Boeing Profit Up On Rising Plane Deliveries
Boeing reported a greater-than-expected 3 percent increase in second-quarter profit and raised its full-year earnings forecast on Wednesday as rising aircraft deliveries offset higher pension costs.
The Chicago-based company said quarterly profit increased to USD$967 million, from USD$941 million in the year-ago quarter.
Revenue jumped 21 percent to USD$20 billion, boosted by commercial aircraft and military sales.
Boeing's commercial plane unit, based in the Seattle area, reported a 34 percent increase in sales to USD$11.8 billion.
The gains offset a 52 percent jump in pension costs to USD$593 million.
Boeing sought to restrain enthusiasm however, warning that "global economic growth continues at a slow pace (and) uncertainties remain," in a presentation for financial analysts.
Boeing delivered 150 commercial planes in the quarter, up from 118 a year ago, a key number for profit as most of the payments from a customer come on delivery. Boeing is speeding up production of all its major models and is now delivering the 787 Dreamliner to customers after years of delays.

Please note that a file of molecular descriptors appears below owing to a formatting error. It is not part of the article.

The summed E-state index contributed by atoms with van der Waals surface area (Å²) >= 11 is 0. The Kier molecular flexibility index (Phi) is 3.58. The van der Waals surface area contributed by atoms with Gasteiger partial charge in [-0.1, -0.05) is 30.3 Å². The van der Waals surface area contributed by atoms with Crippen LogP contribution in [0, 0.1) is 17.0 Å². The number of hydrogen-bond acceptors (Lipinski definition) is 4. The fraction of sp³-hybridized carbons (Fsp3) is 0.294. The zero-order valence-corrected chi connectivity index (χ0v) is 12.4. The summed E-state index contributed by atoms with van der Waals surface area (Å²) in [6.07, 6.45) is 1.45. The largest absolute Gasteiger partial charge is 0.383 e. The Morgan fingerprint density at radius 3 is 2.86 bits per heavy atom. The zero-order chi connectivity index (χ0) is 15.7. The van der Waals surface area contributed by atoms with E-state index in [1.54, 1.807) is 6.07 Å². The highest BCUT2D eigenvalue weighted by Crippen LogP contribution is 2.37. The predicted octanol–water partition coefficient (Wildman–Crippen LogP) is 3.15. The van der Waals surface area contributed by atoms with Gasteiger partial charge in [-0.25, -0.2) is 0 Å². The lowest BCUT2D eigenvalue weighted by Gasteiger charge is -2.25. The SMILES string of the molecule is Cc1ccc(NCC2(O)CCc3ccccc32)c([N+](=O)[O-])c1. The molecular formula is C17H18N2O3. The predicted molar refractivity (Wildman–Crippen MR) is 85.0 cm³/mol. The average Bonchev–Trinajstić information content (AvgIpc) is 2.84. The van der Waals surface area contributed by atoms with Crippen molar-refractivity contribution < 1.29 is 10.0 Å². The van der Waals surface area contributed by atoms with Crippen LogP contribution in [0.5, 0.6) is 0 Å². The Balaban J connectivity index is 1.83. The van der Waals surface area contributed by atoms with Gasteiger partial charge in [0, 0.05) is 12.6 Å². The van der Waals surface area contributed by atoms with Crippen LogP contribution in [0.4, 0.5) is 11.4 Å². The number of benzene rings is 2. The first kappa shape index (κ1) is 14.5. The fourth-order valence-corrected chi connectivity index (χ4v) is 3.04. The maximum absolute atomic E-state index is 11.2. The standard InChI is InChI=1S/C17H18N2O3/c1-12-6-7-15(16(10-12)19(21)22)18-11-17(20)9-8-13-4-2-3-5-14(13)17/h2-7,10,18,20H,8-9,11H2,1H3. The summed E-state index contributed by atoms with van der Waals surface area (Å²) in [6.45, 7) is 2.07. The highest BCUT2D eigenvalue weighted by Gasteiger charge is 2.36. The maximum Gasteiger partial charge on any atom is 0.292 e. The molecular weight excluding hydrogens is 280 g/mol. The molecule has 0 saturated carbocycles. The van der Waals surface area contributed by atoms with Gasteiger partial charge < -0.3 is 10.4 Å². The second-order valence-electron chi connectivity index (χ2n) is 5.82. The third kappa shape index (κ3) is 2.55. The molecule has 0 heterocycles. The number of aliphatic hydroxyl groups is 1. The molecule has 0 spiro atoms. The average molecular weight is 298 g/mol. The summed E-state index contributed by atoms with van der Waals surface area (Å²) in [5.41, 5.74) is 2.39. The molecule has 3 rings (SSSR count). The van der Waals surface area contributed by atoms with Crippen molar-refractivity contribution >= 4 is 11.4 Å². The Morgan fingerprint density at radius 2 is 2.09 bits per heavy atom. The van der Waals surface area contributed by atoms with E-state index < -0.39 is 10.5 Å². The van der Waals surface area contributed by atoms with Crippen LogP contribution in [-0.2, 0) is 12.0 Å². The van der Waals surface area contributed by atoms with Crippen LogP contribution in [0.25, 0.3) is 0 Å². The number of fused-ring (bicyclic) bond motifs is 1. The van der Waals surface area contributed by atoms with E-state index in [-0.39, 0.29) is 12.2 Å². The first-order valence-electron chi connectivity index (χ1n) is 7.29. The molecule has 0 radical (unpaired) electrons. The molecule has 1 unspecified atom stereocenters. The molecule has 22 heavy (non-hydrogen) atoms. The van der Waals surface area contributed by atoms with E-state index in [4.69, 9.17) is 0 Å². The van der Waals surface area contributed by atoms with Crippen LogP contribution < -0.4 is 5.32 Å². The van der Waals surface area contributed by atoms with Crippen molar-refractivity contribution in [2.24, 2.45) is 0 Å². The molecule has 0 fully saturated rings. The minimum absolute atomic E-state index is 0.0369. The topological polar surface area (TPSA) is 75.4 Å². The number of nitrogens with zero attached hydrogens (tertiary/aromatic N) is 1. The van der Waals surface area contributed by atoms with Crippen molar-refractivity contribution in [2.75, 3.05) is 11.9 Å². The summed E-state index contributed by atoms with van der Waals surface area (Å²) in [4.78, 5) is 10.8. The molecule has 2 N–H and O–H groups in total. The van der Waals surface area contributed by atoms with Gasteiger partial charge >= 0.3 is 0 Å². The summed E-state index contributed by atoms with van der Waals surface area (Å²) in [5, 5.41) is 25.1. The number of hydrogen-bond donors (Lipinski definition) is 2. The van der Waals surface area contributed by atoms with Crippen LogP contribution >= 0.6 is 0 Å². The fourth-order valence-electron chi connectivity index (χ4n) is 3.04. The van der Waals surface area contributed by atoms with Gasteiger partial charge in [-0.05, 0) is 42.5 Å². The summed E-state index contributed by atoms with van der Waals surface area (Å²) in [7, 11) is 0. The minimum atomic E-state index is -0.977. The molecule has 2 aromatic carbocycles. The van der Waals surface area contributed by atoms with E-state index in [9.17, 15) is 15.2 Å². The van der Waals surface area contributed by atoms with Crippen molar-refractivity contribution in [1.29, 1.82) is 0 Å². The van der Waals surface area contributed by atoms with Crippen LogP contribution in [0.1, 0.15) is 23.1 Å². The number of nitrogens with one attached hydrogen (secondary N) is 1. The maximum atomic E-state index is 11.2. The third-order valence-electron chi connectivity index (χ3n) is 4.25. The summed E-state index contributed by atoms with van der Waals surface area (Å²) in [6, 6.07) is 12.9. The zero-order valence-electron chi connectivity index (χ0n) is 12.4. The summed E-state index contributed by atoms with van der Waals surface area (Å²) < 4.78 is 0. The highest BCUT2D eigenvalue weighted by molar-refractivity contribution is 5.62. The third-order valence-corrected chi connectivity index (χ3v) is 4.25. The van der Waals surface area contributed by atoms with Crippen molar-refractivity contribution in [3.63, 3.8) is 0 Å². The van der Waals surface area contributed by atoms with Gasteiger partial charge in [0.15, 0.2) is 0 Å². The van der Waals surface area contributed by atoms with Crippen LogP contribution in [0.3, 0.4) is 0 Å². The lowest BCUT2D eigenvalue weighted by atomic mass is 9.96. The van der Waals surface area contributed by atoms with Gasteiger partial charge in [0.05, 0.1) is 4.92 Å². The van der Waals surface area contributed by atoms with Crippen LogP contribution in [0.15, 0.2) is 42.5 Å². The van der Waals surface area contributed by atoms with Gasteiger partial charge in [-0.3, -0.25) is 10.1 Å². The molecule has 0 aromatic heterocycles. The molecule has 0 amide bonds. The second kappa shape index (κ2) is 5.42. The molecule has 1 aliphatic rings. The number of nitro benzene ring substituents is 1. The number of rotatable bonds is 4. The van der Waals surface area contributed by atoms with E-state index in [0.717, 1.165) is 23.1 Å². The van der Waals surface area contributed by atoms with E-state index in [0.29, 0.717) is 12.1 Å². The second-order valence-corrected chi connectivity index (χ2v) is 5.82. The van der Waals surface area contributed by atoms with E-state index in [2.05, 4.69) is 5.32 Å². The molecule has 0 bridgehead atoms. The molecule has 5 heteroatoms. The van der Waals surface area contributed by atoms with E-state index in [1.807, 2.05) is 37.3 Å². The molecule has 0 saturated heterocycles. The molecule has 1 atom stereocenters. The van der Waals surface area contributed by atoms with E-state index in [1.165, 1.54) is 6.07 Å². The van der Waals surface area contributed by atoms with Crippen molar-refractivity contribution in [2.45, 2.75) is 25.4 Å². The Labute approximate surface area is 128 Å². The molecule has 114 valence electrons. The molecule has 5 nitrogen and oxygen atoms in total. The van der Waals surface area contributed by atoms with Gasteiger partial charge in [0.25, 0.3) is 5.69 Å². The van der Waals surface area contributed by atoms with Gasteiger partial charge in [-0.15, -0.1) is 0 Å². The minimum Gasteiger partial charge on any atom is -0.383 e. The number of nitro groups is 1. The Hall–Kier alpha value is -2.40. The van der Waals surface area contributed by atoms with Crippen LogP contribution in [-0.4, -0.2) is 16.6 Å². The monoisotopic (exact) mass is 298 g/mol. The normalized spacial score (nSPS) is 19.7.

The company stood by its forecast to deliver a record 585 to 600 commercial planes this year. Airbus, which has led the market in deliveries for the past few years, is targeting 570 commercial deliveries for 2012. Its parent EADS is due to report its own earnings on Friday.
Boeing also expects to win the annual order race for the first time since 2006 as it catches up with demand for revamped medium-haul jets. Former Boeing commercial chief Jim Albaugh last month predicted 1,000 total sales in 2012, compared with the European company's target of 600-650.